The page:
Wealth and income inequality have been getting a lot of attention in recent months–at least in the New York Times. Op-Ed columnist Bob Herbert has been especially persistent about keeping the topic on readers’ radar screens; read some of his columns here, here, here, and here. Paul Krugman, Frank Rich, and Robert Frank have had a say, too. Wealth inequality was also the subject of a “Room for Debate” feature a few weeks ago.
But geographic analysis of inequality has been little examined in the mainstream media until The Economist Magazine ran a couple of stories about uneven development and spatial inequality in the March 10, 2011 issue. The first “Internal affairs: The gap between rich and poor regions widened because of the recession,” analyzes various nations’ spatial inequality as measured by income and GDP. This analysis shows that Britain is the nation with the widest geography-based income gap: the per capita GDP is nine times greater in central London than it is in some Welsh regions. The smallest regional spreads, on the other hand, were in Italy and Germany, where “incomes in their most affluent areas are [nevertheless] almost three times those of the poorest.” The United States falls at the British end of the spectrum, coming in second for inequality across regions among the nations studied. The District of Columbia, for example, is five times as rich as Mississippi. Further, the situation has worsened in the past few years.
“Between 2007 and 2009 real GDP per head in the five richest states actually rose by an average of 2%, but fell by 3% in the five poorest. Both groups outperformed the national average, a fall of more than 4%. (The biggest slumps, both by more than 10%, were in Michigan, the eighth-poorest state, and in Nevada, site of the biggest house-price crash.)”
The Economist notes that this is merely a continuation of a long-standing trend, and it attributes the phenomenon, in part, to the “dependence of poorer states on manufacturing, which has suffered big job cuts over the past decade.” The feature concludes that “the income gap between richer and poorer areas is likely to widen further as government-spending cuts disproportionately hurt less prosperous parts.”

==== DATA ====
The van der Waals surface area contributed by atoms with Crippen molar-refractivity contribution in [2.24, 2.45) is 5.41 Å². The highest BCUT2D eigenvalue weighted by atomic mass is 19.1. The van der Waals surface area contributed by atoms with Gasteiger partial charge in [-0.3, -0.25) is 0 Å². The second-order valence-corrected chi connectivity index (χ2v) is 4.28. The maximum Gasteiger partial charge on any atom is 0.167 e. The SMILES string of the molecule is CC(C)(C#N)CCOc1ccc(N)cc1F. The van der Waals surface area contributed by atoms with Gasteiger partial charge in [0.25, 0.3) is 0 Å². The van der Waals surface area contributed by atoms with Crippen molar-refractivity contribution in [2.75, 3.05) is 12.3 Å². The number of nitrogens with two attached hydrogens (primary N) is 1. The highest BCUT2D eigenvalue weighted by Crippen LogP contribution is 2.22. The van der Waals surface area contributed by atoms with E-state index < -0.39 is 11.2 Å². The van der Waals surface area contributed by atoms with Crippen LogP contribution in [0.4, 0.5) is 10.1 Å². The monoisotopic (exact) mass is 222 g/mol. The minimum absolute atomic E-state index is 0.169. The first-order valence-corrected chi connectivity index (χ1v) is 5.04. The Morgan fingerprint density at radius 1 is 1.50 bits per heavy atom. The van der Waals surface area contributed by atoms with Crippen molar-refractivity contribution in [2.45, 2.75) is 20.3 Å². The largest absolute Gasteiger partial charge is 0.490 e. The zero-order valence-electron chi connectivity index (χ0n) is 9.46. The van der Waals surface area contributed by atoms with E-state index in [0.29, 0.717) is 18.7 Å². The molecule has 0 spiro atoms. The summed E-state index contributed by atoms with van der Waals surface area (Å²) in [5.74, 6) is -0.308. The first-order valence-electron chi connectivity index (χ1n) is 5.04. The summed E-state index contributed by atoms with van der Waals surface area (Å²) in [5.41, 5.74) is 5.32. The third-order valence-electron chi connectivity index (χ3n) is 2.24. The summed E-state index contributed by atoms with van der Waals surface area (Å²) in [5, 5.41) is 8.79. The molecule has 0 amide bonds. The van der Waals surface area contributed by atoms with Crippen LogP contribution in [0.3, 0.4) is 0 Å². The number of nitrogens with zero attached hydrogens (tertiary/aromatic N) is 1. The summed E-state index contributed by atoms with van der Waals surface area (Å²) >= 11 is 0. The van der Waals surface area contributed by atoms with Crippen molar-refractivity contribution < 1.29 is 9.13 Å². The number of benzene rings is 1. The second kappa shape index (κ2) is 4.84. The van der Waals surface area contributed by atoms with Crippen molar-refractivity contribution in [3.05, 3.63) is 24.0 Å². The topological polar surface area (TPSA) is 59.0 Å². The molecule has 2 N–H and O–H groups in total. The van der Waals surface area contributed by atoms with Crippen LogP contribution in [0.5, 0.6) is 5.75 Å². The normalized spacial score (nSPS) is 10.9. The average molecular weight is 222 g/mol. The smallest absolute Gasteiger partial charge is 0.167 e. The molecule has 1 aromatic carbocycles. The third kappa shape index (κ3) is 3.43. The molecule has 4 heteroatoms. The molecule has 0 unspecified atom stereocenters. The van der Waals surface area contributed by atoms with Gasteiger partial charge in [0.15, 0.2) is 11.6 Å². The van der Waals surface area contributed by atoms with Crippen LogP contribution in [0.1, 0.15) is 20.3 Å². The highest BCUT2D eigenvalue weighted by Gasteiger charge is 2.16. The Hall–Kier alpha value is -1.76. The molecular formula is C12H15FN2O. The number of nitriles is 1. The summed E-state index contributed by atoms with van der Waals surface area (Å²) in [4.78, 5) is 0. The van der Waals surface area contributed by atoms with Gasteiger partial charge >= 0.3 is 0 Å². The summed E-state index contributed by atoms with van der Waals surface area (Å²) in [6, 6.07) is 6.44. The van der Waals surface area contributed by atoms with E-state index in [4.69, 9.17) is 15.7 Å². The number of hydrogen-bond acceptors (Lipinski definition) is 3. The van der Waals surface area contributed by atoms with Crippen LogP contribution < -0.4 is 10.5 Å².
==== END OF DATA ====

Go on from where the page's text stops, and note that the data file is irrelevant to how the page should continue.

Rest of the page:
One of the story’s big attention getters is its comparison of GDP among regions and cities of different nations.
“[O]ver a quarter of regions in Britain and Italy and one-tenth of those in Germany will this year have a lower GDP per head than the municipality of Shanghai. All the American states remain richer, but Shanghai looks set to overtake Mississippi by 2015; within ten years half of all the states, including Florida, Michigan and Ohio, could have a GDP per head lower than Shanghai and Beijing.”
If the comparison were at the scale of the county rather than that of the state, these Chinese cities would no doubt be shown out-pacing our nation’s persistent poverty counties.
The second Economist feature on spatial inequality, “Gaponomics,” takes up the question of what should be done to respond to this problem, particularly in the context of Britain. Instead of investing in particular regions or giving tax breaks to “enterprise zones” in these downtrodden areas, The Economist offers this proposal: